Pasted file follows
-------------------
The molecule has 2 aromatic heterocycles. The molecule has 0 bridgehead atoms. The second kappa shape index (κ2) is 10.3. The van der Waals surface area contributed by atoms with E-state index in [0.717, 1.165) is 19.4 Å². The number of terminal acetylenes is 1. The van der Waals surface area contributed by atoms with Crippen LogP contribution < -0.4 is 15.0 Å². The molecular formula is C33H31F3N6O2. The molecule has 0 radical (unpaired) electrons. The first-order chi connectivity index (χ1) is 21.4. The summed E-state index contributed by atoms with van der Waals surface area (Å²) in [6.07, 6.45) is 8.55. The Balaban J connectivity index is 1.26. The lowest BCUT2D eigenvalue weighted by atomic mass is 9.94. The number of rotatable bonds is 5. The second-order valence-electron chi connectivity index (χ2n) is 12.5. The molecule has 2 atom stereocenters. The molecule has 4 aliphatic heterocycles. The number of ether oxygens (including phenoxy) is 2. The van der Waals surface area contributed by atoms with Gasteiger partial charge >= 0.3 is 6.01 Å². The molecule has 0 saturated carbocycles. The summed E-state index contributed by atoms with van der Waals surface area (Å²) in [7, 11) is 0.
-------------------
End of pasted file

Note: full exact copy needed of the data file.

The molecule has 2 aromatic heterocycles. The molecule has 0 bridgehead atoms. The second kappa shape index (κ2) is 10.3. The van der Waals surface area contributed by atoms with E-state index in [0.717, 1.165) is 19.4 Å². The number of terminal acetylenes is 1. The van der Waals surface area contributed by atoms with Crippen LogP contribution < -0.4 is 15.0 Å². The molecular formula is C33H31F3N6O2. The molecule has 0 radical (unpaired) electrons. The first-order chi connectivity index (χ1) is 21.4. The summed E-state index contributed by atoms with van der Waals surface area (Å²) in [6.07, 6.45) is 8.55. The Balaban J connectivity index is 1.26. The lowest BCUT2D eigenvalue weighted by atomic mass is 9.94. The number of rotatable bonds is 5. The second-order valence-electron chi connectivity index (χ2n) is 12.5. The molecule has 2 atom stereocenters. The molecule has 4 aliphatic heterocycles. The number of ether oxygens (including phenoxy) is 2. The van der Waals surface area contributed by atoms with Gasteiger partial charge >= 0.3 is 6.01 Å². The molecule has 0 saturated carbocycles. The summed E-state index contributed by atoms with van der Waals surface area (Å²) in [7, 11) is 0.